Friday, August 19, 2005

Restless sleepers

Monday night's Trampoline Hall was on the theme of Sleep and Sleeplessness -- a topic close to my heart. As a hard-wired night owl and frequent insomniac, I've done so much reading about sleep over the years I could easily have given a lecture myself.

A high-school teacher gave a talk suggesting that as most teenagers are biologically inclined to be night owls, school should start a little later in the morning, and then maybe her first-period students wouldn't fall asleep in class all the time. The second lecture was actually an onstage panel interview: a sleepwalker, an insomniac and a narcoleptic sat onstage and were quizzed about their conditions by a guy with, in Trampoline Hall tradition, no expertise in the area. He took a flippant, teasing attitude to all three interviewees, which started to seem uncomfortably inappropriate as it gradually became clear that while two of the women had conditions which were intensely and chronically irritating and unpleasant, the third had a serious and rather terrifying neurological disorder. He came off as kind of an insensitive dick when talking to her, but she held her own pretty well, I thought. All three interviewees were interesting to hear: The sleepwalker often eats in her sleep, though she never cooks; the insomniac has frequently thought about strangling her peacefully-sleeping significant others in the watches of the night; the narcoleptic must control her emotions in intimate relationships, as strong feelings of happiness or sadness can trigger attacks of cataplexy.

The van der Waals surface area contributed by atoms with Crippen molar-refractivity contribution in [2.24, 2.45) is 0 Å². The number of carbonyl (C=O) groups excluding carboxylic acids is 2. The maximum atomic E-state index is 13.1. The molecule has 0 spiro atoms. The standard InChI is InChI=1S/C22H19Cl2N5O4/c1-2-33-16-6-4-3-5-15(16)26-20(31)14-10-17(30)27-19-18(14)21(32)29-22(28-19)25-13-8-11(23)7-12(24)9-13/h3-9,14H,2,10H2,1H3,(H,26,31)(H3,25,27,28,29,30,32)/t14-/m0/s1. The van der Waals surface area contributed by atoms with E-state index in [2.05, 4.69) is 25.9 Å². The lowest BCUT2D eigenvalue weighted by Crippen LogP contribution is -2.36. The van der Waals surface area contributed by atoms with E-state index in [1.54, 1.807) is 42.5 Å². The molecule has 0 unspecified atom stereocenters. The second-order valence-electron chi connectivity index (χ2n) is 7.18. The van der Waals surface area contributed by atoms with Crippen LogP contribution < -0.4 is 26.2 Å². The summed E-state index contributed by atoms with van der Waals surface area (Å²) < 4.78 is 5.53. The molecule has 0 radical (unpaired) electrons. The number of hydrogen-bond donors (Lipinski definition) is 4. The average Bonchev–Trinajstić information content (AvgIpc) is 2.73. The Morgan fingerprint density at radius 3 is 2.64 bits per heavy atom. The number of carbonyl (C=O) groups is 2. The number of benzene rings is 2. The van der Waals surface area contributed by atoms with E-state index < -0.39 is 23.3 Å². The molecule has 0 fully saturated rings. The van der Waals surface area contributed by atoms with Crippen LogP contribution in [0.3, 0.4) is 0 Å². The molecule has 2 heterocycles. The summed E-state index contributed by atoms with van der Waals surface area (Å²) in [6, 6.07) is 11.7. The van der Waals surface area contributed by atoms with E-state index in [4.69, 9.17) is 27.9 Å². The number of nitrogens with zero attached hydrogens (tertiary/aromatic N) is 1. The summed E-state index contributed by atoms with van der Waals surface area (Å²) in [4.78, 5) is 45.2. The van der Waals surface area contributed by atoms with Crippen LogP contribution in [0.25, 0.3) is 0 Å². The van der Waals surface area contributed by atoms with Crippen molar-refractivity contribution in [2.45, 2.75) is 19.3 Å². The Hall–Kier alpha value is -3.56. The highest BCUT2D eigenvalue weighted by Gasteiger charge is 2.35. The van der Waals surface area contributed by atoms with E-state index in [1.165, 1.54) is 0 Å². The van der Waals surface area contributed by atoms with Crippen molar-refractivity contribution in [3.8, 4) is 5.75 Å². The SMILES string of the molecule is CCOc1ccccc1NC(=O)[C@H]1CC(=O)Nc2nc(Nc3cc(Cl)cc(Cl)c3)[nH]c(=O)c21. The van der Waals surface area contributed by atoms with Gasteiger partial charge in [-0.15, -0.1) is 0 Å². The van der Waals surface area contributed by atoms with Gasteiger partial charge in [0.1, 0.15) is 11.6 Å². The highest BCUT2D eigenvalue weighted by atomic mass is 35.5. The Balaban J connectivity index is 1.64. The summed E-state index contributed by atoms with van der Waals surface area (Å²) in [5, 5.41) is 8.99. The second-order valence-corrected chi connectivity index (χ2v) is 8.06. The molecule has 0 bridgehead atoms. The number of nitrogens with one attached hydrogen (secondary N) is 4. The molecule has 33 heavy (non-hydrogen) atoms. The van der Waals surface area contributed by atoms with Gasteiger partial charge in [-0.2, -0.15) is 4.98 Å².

The third speaker talked about insomnia as a kind of demonic possession, which wasn't nearly as interesting as it sounds, unfortunately. I think what I liked best about the evening was the group of people sleeping on mattresses onstage. Yes, those toes in the picture above belonged to one of four people who dozed away up there all evening. Misha woke them up after the last speaker and asked them how they'd slept. There's something inherently funny about watching a bleary-eyed person try to describe their sleeping experience within seconds of waking up. The woman who'd worn an iPod and sleep mask had slept like a log through everything -- music, stage lights, speakers, applause. The others had met with varying degrees of success. Psychogeographer Marlena was one of them, and had slept pretty well; she characterized the experience as "fun."

Misha: How was this sleep more fun than normal sleep?
Marlena: It was, um, tingly.

Soon afterwards, the situation on stage degenerated, inevitably, into a big ol' slumber party pillowfight:
Marlena told me she'd drifted in & out of wakefulness, hearing the voices all around her, and it had reminded her of sleeping in the living room during her parents' parties when she was a little girl, and it made her feel tremendously cozy and safe.


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